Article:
Whether you feel like you scar easily or not, there are some things to know that will help your body efficiently and effectively heal from any wound.
First, heredity indicates whether one person scars more easily than another. For example, you may have inherited narrower blood vessels than someone else.
Second, you may have a nutrient deficiency--more specifically, vitamins, minerals and protein that strengthen your immune system and collagen rebuilding process. For example, vitamin C and zinc are required to make new collagen.
Third, there are medications and supplements like aspirin and blood thinners, or fish oil, ginkgo or steroids that may hamper your body's healing system.
Fourth, keep yourself well hydrated! Water will help your skin stay flexible and healthy (and will help keep deep wrinkles and fine lines from expanding).
Alternatively, avoid dehydrating activities like drinking a lot of caffeine and alcohol. Also, stop smoking to avoid vulnerability of the skin.
Fifth, you may have chronic internal inflammation which means the body has to fight the wound and inflammation at the same time. This means internal healing energy is split.
To lessen the visibility of scars, improve your overall diet and consume foods that contain clean protein, vitamin C, vitamin A and zinc to boost your body’s collagen production and wound-healing ability.
How To Minimize Scarring
In addition to why you might scar easily described above, once an injury has been suffered, here are some things to consider to help heal.
- Keep Clean: Go the extra mile to keep the wound clean with soap and water (an anti-bacterial cream or gel is not needed if you keep the wound clean).
- Keep Moist: Use petroleum jelly to keep the wound moist. It will help keep the wound from scabbing too early or deeply. It will also keep it from itching.
- Keep Covered: Use a bandage to keep the wound covered. For larger wounds, you may want to use hydrogel or silicone gel sheets. Change covering daily.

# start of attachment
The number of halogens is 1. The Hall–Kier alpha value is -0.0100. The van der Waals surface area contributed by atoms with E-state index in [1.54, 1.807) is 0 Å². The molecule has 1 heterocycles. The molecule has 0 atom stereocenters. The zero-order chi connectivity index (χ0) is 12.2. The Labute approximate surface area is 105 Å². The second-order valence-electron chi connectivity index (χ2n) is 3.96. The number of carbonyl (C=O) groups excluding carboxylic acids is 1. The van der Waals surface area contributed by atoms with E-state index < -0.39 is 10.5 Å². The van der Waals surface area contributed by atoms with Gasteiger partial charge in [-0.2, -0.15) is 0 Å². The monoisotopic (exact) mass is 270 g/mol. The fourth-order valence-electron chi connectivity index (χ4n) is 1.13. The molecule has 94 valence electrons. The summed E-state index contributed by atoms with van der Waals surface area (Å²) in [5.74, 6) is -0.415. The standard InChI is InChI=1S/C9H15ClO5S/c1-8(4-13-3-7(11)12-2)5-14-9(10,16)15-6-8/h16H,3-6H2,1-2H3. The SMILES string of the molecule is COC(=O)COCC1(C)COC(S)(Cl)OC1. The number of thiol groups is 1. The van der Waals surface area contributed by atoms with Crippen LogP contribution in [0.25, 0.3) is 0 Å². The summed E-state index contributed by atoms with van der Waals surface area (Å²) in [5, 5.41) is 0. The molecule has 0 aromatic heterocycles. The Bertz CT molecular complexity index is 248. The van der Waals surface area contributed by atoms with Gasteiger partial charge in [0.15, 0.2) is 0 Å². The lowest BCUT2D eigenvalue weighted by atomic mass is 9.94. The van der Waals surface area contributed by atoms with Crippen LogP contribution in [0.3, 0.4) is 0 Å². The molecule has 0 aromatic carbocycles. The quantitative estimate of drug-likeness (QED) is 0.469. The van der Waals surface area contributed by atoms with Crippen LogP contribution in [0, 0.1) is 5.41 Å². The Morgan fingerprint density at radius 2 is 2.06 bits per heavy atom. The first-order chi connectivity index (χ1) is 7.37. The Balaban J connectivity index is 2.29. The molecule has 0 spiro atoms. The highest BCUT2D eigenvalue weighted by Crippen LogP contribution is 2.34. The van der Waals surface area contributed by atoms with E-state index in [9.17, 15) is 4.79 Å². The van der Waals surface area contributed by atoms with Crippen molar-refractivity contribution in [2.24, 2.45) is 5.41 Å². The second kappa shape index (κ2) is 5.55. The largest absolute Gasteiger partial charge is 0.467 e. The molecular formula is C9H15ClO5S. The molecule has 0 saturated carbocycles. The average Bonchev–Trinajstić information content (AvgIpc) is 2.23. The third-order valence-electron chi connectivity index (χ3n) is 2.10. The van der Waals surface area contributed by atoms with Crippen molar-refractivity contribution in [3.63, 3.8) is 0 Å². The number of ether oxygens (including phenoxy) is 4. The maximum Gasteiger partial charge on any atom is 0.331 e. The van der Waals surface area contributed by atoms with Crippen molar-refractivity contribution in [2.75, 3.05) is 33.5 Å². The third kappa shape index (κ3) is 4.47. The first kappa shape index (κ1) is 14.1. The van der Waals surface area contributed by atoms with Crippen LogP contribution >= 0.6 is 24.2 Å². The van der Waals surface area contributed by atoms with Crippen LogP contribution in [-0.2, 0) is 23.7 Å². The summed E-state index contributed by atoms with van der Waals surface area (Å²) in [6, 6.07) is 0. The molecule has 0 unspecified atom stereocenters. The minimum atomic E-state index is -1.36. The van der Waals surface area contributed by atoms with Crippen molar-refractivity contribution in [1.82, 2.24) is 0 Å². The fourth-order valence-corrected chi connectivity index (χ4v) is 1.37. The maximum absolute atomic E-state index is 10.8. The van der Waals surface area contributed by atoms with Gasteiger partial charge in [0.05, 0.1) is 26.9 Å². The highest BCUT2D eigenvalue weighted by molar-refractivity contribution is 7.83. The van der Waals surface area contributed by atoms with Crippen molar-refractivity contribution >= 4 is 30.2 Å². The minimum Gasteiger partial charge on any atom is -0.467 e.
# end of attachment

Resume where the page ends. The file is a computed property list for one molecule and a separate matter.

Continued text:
- Stitches: Follow your physician's instructions on how best to take care of stitches.
- Sunscreen: Apply sunscreen after the bandage is removed.
Last but not least, see your doctor promptly if the wound is highly painful, not healing during a reasonable period of time or it may be infected.
We can expect to experience scars from injuries, surgery, illness, drastic changes in skin, tattoos and piercing and other common life events.
When a trauma to the skin occurs, collagen protein rushes to the site to help create a new layer of skin and keep out bacteria.
You may find you scar easily and it could be because of one or more of these reasons: hereditary conditions, a diet that lacks in clean protein and vital vitamins and minerals, certain medications, lack of hydration or have chronic internal inflammation.
Also, you'll want to avoid skin-destructive activities like smoking or drinking alcohol.
Furthermore, to keep scarring to a minimum, keep the wound squeaky clean, use a bandage that is changed daily, keep petroleum jelly on it to keep it moist and use sunscreen/sun covering during and after the wound is healed.